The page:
QuickBooks® is a registered trademark of Intuit Inc.

Comments for Credit Cards Accepted from Clients

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Using a Cash Register
by: Lake

The IRS has an excellent section on the procdures they expect to see in place in a business that uses a cash register.

Go to the IRS site and type in the search box "audit techniques cash business" to find the article titled "Cash Intensive Businesses Audit Techniques Guide"

This article is recommended reading for all bookkeepers. It also discusses methods individuals may use to misappropriate cash from a business and what an auditor looks for to determine if a business is operting in the underground economy.

Great reading!

Amex and TD Merchant Services
by: The Happy Bookkeeper

Hi Gayla!

I have two different merchant accounts, one with Amex Merchant Services, and one with TD Merchant Services.

Payments that I receive paid by Amex are deposited to my bank account 'less' the fees. That is, if my client pays $100, and the Amex fee is $4, then $96 is deposited into my bank account.

So on my bookkeeping software, I apply the client payment of $100, and deposit it to the bank. Then I enter an expense directly paid from the bank from Amex for $4, and my bank balances nicely. Though, generally there is more than one payment, so I do not enter the amex charges individually, I get the monthly total from the Amex Merchant Services statement. A bit of math needs to be done because my bank statement period and my Amex statement period don't match, so I break it into two expense entries to match my bank statement period; my bank statement goes from the 6th to the 5th, so I'd enter "Amex fees Jan 1st to 5th" and "Amex fees Jan 6th to 31st".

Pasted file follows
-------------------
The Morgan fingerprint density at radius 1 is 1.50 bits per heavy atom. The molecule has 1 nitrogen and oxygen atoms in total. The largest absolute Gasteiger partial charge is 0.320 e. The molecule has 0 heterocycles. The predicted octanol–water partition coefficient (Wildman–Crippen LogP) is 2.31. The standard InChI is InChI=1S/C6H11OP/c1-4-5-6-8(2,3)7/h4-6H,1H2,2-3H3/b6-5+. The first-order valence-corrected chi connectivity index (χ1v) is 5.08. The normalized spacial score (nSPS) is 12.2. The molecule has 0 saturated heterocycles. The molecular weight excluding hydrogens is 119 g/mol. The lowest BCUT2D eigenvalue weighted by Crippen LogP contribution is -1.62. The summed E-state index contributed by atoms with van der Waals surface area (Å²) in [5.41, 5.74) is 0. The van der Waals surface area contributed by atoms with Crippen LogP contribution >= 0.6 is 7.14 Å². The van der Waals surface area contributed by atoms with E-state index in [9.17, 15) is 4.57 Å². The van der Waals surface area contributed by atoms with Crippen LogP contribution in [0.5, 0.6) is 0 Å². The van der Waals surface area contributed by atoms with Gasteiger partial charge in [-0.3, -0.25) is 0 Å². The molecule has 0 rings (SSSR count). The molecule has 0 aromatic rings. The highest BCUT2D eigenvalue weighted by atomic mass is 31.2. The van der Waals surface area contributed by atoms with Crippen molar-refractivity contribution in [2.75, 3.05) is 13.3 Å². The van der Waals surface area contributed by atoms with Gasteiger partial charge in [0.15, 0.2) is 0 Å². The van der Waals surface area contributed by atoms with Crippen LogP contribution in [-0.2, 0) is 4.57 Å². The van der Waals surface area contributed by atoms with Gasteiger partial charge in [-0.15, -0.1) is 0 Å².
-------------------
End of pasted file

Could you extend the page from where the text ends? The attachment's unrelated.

Note, there is no GST/HST on credit card transaction fees! But there may be a small GST/HST charge on a monthly fee or POS device rental.

For my TD Merchant Account, it is so much nicer! The full client payment is deposited, and the transaction fees go through the bank once a month, and these I simply enter as an expense, paid directly from the bank. Again, don't back out GST/HST! But check the TD Merchant statement to see if there is a small GST/HST amount on the monthly fee.

Any Merchant Account you use should have an account statement, and if one is not mailed to you, you should be able to access it online. Give your merchant account provider a call, and they'll let you know how to access it.

Have a Happy Day!
The Happy Bookkeeper

Credit Card Payments
by: Kyle (Ontario)

I think I would record a sale that is paid with a credit card the same way it would be if it were a cheque. Debit Undeposited Funds, credit Sales. When the credit card company actually deposits the money in our bank account, the entry would be debit Bank (less any fees), debit Bank Charges or Credit Card Charges (expense) and credit Undeposited Funds.